They see guns the way I see wine

I don’t drink.  I don’t like the stuff, and have never forced myself to learn to enjoy it.  However, I often find myself in a situation that requires me to buy wine, whether for a potluck or because it’s the perfect hostess gift.  Over the years, I’ve developed a surprisingly effective technique, since I’m often told after the fact, with real sincerity, that the wines I pick are quite nice.  Here’s what you do:

  1. Decide on your price and look only at wines in that price range.
  2. Decide on your color, red, white or rose.
  3. Pick a pretty label.
  4. When you find a label you think is attractive on a bottle in your price and color, you’re done.  You’ve found your wine and you can buy it with a clear conscience.

As you can see, I’ve removed wine buying entirely from the realm of actual wine quality, and placed it into the world of visual aesthetics.

I thought of that when I heard from the Confederate Yankee that the Hillary Clinton campaign, in attacking Obama on gun control issues, sent out a mailer with a very artistic photograph of a very bizarre gun:

Over the weekend, The Clinton campaign came under fire for a mailing that attacked Barack Obama’s horrific record on guns. The ad was inaccurate—it didn’t go nearly far enough in describing the number and kind of firearms Obama would like to see banned—but as Hillary’s record is every bit as suspect regarding the ubiquitous and yet poorly misunderstood semi-automatic action, I can understand why should wouldn’t want to undercut her own less-than-credible position.

Almost immediately after that story aired, however, Clinton came under fire for the choice of gun used in the add, a rare Mauser 66 with double-set triggers. Rifles with double-set triggers are rare in the United States, but are a feature more common in Europe. The problem was further compounded by the fact that the image was flipped to show the gun as a left-handed model, and the Mauser 66 was never released as a left-handed gun. The picture therefore portrays a gun that has never been made.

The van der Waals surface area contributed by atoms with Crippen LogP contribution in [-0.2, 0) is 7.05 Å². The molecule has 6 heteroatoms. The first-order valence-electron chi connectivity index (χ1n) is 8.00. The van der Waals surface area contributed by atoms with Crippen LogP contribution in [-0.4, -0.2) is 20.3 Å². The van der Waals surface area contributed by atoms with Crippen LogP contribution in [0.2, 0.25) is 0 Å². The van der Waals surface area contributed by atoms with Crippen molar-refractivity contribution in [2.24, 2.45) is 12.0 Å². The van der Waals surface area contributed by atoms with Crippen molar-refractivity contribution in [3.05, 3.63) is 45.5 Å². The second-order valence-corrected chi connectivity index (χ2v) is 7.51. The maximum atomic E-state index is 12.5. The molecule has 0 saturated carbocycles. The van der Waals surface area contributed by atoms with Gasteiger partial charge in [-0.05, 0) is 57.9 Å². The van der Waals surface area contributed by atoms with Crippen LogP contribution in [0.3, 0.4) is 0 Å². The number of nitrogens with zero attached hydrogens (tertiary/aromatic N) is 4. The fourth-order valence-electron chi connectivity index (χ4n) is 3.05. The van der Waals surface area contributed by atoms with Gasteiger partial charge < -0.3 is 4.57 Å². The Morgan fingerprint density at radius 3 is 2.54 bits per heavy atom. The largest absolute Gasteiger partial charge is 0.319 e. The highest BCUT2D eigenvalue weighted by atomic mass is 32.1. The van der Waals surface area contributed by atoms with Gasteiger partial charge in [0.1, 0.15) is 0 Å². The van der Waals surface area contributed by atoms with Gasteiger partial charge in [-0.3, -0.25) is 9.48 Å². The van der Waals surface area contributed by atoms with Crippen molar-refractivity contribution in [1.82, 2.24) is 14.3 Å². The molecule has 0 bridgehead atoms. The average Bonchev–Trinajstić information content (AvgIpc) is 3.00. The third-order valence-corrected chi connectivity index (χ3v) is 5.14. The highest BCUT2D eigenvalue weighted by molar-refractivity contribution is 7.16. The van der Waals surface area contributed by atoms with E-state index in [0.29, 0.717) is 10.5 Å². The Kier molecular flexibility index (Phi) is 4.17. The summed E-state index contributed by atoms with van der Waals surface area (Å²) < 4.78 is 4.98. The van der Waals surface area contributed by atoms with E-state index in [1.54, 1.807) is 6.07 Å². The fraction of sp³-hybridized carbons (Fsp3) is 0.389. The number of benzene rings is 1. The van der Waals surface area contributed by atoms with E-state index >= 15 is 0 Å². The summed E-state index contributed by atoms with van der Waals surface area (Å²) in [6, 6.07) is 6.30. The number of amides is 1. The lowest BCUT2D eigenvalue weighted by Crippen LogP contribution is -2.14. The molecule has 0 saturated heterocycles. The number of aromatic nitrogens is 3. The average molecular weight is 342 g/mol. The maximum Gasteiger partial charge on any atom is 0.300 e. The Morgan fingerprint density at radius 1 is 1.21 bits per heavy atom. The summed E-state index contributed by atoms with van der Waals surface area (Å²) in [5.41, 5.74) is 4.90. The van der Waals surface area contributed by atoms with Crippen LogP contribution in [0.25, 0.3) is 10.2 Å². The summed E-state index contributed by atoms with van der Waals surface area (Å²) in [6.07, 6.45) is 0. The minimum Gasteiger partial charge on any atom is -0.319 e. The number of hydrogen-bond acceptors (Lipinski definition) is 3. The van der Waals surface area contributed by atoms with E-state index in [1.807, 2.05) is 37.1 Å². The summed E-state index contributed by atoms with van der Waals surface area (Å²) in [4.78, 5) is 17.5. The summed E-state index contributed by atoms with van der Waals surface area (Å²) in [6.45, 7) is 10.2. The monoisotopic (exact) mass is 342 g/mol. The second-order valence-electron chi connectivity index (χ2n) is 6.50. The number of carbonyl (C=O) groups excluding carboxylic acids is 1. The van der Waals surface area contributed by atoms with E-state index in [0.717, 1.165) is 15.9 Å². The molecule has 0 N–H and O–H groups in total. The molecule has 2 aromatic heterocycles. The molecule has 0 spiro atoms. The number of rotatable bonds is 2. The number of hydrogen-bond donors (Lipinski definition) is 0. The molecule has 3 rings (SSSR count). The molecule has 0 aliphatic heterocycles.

This being a political season, many are looking for the real meaning behind that peculiar image choice.  CY wonders, obliquely, whether there wasn’t some sabotage involved by someone inside the campaign.  You can see him thinking, “They can’t really be that stupid about guns, can they?”

Au contraire, my friend.  I’m here to tell you that, on the Leftie side of politics, they know about guns the way I know about wine:  They chose an image that looked good — and, since the campaign is having problems raising money, they also probably chose a free image.  In other words, they relied on price and aesthetics in choosing a gun photo, using an approach that exactly parallels the way in which I choose wine.  Sometimes, a cigar is just a smoke, and a badly chosen photo is just pig-ignorance.

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  • Ellie2

    You are right, Book. But I don’t think it’s Lefties, per se, that are that dumb: it’s the creative/image types that are — they are only looking for a good “visual.” I was once asked to approve a print ad: My response ” it’s very nice, except that the image is reversed* and it’s made by our direct competitor.”